Riding Skill icon

How to calculate average mileage of a bike with easy KMPL check formula

Image of a fuel filling station with a worker holding the fuel pump
24153 Views Oct. 22, 2020, 10:51 p.m.

The way fuel is getting expensive each passing day, it becomes much more important to keep track of your bike’s or vehicle’s fuel consumption. The mileage of a bike is one of the main concern while investing in a bike. It’s recommended to at least monthly check your bikes mileage or how much fuel it is consuming.


When your bike’s fuel consumption increases, there can be some issues with your motorcycle and some may be quite bigger issues such as defective spark plugs or clogged fuel. The reason could also be your riding, braking or aggressive throttling style. Now whatever be the reason, calculating the mileage of your bike is one of the good things to do and there are multiple ways to do that. We have picked up 3 ways to figure your bike’s mileage with simple formulae and also the measure of accuracy you may get with it.

The very basic formula of calculating mileage in KMPL is Distance travelled in Kms / Amount of fuel used in litres.

For example, if you ride your bike for 100 km with 5 litres of fuel, the mileage of your bike is 100km/5 litre i.e, 20 km per litre.

Now, we will use this same formula with 3 different setups.

Full Tank Method

In this first method, you need to fill the bike’s fuel tank to its full capacity and reset the trip meter to 0. Now ride your bike for 100 km and again refill the tank. Repeat this process 2-3 times and note the amount of fuel filled in litres every time. Now, apply the above formula (100/ltrs) to each fuel notation and calculate the respective mileage.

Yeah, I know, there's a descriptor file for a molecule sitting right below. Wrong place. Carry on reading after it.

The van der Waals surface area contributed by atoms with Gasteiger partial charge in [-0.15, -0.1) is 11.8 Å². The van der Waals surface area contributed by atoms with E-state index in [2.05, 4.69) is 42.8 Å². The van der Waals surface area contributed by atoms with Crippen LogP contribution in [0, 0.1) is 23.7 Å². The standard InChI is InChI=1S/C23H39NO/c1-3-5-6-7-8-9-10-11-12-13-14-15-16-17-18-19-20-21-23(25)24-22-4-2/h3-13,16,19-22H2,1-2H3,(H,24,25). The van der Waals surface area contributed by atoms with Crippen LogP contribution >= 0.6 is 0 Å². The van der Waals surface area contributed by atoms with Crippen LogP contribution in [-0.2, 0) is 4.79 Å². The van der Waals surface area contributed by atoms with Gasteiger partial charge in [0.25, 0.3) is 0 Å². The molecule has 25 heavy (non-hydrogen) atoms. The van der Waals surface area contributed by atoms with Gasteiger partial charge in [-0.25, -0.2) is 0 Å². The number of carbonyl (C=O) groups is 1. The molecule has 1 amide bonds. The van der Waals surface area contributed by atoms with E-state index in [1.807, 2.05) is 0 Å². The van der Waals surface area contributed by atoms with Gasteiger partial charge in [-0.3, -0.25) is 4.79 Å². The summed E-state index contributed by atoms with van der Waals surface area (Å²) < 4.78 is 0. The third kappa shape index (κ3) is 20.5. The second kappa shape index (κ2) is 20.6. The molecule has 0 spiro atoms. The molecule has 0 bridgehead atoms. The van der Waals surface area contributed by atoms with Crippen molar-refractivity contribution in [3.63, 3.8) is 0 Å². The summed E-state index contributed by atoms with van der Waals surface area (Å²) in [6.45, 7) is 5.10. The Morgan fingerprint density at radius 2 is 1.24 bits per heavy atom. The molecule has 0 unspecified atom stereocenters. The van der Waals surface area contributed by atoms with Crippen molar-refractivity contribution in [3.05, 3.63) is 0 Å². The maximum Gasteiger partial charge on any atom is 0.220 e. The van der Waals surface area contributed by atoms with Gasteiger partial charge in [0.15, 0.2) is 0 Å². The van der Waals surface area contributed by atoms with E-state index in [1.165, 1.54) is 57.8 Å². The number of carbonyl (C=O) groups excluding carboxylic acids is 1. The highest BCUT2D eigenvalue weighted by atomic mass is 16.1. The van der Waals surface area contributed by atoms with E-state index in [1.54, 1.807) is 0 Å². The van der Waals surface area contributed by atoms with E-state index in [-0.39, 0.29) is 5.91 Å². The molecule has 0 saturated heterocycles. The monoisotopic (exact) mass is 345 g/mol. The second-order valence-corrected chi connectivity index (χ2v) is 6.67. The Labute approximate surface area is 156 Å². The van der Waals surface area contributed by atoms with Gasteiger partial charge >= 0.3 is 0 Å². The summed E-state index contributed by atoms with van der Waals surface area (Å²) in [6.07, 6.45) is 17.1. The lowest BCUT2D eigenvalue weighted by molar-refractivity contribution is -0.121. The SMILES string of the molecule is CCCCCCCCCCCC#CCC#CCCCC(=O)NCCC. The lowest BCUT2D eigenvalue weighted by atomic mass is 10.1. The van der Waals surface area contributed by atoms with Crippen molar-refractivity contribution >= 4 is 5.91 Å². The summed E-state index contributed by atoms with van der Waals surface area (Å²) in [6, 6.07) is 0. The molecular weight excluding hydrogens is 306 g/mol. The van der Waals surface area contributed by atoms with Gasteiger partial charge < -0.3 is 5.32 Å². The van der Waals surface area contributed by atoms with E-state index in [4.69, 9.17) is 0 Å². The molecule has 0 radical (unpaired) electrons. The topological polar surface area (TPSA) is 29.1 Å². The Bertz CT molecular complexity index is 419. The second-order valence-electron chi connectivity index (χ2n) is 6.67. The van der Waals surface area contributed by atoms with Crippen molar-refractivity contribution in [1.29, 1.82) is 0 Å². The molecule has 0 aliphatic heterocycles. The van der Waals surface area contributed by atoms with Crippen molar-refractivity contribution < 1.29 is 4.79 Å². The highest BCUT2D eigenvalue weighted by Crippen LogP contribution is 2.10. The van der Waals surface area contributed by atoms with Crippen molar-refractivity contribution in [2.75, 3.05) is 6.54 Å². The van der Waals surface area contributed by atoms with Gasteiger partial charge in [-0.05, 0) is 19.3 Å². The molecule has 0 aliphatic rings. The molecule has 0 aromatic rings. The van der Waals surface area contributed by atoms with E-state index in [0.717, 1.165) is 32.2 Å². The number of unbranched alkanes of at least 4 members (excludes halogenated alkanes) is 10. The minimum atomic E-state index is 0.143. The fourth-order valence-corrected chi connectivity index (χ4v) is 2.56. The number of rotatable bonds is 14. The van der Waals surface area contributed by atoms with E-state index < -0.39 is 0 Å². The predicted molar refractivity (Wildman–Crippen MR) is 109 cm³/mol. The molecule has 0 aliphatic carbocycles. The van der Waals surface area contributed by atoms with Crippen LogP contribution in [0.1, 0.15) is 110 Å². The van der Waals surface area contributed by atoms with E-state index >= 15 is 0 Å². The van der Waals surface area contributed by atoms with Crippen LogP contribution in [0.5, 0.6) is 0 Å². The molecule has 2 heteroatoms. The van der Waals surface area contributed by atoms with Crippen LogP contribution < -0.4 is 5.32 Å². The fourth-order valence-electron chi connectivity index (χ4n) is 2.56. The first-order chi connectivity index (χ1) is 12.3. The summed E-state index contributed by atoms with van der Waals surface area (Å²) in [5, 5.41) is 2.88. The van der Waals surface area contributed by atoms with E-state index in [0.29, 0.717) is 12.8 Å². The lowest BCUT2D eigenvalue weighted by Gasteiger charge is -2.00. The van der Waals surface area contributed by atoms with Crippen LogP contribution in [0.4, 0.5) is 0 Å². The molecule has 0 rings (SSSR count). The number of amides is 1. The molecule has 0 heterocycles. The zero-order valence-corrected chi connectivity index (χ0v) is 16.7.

You may find a difference in these notations and their average will give you a fair idea of the bike’s mileage. This method is the most common method to determine the bike’s mileage but it does not give accurate results as determining whether the tank is completely full or not is not surely confirmed (as air pocket often get formed in your fuel tank while filling).

Mileage Testing Bottle Method

Image of transparent plastic bottle with capacity indicator to determine bike mileageThis method uses a mileage measuring bottle that is directly attached to the carburetor hanging through the handlebar or taped to the fuel tank.

Here, the fuel pipe to the carburettor is attached with the measuring bottle with fuel (say 500 ml) in it and the trip meter is set to 0 and the bike is made to run until the fuel in this bottle reaches 100 ml.

The trip meter is noted down and that gets divided by 0.4 litres or whatever amount you used. This final reading gives the mileage of the bike.

This method is pretty accurate and it only depends on the driving condition you had when you measured, so just be in your normal riding mode.

Reserve Filling Method

This method involves the reserve switch or reserve digital indication of your fuel tank when the fuel is about to reach its reserve notation. As soon as your bike turns into a reserve position, reset the trip meter to 0 or mark the odometer reading.

Let us assume the odometer reading at this point is 2000 Km. Now at this point, fill the tank with, say, 1 litre of fuel (pre-filled bottle). Ride your bike till it again comes to the reserve position. Let us say at this point, the bike has covered 2050 km. Calculate the difference between the final and initial odometer reading which here comes out to be 50 (2050 - 2000) km. This 50 km is covered in 1 litre of fuel. Hence the mileage here comes out to be 50km/litre.

The only issue with this method is that we are not completely known to the exact structure of the fuel tank and fuel position on both sides of the chassis rod when the bike came to reserve. This method too requires taking approximately 3-4 sets of readings to draw a conclusive mileage.

fuel-tank kmpl gasoline petrol mileage carburetor
Bikeshala thumbnail image

Bikeshala Admin

Official Bikeshala Admin feed for updated motorcycle blogs, tour guides, latest bike news, moto reviews and upcoming technology advancements in two-wheeler industry.


Recent blogs